Marcus Harvey — Bronze Ball (small)

250 x 250 x 200 mm (10 x 10 x 8 inches)
Edition of 8
Only available at Other Criteria New York

Harvey’s sculptures are assembled of cast archaeological objects, masks and portraits of characters inspired by an array of British history-mythology. The works playfully question our knowledge and perception of history and are flavoured by satirists from George Cruikshank to contemporary political cartoonists.

In this series, Harvey forges motifs and emblems of Britishness into collaged portraits of historical British figures or foes from history, from Nelson to Margaret Thatcher and from Napoleon to Tony Blair. He works the imagery, handling the clay in a battle to find its form, before subjecting the sculpture to multiple firings and glazes. The result is tough but humorous sculpture, unapologetic and brash, political yet ambiguous, considered and painterly.

Marcus Harvey

Marcus Harvey was born in Leeds, 1963, and currently lives and works in London. He graduated from Goldsmiths College in 1986 and took part in Some Went Mad, Some Ran Away at the Serpentine Gallery, London, in 1994.

Marcus Harvey makes highly worked figurative paintings and sculptures. He seeks out imagery that is emblematic of a brutish but proud Britishness. Often his imagery is problematic or controversial, his most infamous work perhaps being ‘Myra’ which was exhibited as part of the groundbreaking exhibition Sensation in 1997. Unprecedented national and international media attention ensued as the painting had been created with repeated child’s handprints in the image of the infamous child-murderer Myra Hindley. Another early image source for Harvey was pornographic magazines, which was the inspiration for the series ‘Readers Wives’. Since 2000, Harvey has created a series of door-panel paintings, which depict domestic vignettes in a way that mimics the distorting effect of patterned glass. Having concentrated on figurative painting for most of his career, Harvey has recently turned to sculpture, producing work that maintains the same playfully provocative style of his paintings.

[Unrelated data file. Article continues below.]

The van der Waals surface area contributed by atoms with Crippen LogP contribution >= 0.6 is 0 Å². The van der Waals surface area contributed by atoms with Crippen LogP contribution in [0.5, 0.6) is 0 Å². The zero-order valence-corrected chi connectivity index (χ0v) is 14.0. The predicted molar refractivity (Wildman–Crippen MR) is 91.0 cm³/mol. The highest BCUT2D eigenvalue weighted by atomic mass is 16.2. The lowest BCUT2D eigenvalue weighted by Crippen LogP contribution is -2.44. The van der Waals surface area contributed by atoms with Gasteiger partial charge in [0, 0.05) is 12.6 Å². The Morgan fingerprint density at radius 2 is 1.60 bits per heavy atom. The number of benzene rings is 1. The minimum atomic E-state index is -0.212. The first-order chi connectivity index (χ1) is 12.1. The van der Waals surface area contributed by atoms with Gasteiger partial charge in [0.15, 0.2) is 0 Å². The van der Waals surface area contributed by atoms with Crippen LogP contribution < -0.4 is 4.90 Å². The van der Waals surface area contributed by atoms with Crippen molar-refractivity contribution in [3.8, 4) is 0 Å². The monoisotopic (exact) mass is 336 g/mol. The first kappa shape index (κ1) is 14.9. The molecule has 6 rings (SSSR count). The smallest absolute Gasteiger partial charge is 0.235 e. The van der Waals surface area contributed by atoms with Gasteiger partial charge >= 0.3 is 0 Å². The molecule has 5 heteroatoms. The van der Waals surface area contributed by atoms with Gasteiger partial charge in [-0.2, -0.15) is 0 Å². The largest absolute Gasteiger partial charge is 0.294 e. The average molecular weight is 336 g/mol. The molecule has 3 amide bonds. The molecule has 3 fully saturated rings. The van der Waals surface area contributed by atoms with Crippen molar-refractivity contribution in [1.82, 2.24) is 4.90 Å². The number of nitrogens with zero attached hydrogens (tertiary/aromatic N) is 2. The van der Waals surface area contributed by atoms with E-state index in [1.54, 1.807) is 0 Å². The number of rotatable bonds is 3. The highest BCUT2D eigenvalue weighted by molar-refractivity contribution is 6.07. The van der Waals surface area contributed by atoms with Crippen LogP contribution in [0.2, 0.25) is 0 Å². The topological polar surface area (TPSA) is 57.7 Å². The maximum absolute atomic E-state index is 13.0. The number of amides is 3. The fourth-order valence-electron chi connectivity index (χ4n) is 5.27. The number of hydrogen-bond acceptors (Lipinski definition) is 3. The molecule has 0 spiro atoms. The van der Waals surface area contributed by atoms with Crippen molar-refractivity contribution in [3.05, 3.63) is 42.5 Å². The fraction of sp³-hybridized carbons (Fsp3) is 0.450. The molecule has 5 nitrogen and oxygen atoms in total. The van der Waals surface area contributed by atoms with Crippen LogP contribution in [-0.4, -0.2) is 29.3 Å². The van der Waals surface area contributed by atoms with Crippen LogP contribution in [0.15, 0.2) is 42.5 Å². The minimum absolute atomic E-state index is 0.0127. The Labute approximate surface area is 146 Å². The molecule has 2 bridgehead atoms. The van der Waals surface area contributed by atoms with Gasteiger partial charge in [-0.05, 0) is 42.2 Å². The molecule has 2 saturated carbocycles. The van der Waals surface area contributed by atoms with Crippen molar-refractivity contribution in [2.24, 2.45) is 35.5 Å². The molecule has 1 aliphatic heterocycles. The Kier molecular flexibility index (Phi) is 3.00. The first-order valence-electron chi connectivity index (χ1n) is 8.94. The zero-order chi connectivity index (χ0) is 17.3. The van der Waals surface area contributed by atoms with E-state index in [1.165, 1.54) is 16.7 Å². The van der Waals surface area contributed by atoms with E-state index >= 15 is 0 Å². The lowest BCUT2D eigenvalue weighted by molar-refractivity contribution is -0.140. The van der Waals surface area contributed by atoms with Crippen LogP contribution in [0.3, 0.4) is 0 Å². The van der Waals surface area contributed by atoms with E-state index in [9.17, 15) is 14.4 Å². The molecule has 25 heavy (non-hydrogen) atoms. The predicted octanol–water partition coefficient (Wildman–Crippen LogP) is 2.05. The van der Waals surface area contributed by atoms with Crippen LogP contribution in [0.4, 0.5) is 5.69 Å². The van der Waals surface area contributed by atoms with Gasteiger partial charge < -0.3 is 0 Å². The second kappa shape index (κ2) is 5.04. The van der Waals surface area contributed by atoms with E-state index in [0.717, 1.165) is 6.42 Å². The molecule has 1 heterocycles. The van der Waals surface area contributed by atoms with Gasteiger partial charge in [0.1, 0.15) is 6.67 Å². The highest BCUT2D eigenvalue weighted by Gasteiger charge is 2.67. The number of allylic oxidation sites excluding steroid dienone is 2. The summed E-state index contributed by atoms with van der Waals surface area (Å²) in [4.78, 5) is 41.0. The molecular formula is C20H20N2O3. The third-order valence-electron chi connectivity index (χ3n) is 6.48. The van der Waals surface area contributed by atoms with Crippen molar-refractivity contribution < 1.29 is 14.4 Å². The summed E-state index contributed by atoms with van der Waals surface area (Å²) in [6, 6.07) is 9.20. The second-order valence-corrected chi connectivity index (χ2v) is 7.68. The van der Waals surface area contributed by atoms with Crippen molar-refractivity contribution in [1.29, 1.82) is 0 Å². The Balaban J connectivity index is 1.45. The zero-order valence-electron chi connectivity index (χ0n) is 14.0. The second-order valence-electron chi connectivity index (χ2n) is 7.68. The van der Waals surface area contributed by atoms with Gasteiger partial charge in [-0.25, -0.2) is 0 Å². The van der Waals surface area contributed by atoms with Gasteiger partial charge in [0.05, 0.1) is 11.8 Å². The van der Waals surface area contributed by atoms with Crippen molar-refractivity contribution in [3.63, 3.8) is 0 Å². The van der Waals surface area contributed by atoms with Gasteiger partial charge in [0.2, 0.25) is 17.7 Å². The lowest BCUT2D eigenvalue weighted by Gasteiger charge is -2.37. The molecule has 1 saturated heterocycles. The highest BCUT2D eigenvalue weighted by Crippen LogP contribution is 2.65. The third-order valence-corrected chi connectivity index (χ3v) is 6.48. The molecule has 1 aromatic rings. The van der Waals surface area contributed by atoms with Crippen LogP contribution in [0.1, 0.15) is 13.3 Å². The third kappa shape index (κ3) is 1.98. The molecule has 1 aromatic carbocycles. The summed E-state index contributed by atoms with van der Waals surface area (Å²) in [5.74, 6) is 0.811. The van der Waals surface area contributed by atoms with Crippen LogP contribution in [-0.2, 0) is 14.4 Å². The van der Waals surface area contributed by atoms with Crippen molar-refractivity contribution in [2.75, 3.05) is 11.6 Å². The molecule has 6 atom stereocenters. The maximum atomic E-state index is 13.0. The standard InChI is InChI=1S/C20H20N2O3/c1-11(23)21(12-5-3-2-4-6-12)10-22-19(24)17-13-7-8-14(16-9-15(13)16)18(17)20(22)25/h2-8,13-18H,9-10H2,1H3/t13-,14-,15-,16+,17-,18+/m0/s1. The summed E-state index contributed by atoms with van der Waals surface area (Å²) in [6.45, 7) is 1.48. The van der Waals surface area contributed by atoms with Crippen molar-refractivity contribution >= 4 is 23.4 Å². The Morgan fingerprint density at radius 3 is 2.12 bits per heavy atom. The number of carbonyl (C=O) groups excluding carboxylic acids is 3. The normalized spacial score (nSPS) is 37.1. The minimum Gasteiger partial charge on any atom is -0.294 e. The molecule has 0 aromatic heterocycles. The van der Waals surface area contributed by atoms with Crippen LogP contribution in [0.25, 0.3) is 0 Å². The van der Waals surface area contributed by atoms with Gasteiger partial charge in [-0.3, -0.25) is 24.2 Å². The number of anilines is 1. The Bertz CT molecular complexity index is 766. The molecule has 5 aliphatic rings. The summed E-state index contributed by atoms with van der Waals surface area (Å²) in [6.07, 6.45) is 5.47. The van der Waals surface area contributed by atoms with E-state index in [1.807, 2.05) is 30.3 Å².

Solo exhibitions include Mary Boone Gallery, New York, 2002; Mimmo Scognamiglio, Naples, 2005 and Albion, Galleria Marabini, Bologna, 2007. Recent group shows include Sensation, Royal Academy of Arts, London, 1997; Happy the World so Made, The Nunnery, London, 2001; Closer, Standpoint Gallery, London, 2002; London Calling. Young British Artists Criss-Crossed, Galleri Kaare Berntsen, Oslo, 2005; Summer Exhibition, Royal Academy of Arts, London, 2007 and You Dig The Tunnel, I’ll Hide The Soil, White Cube, Hoxton Square and Shoreditch Town Hall, London, 2008.

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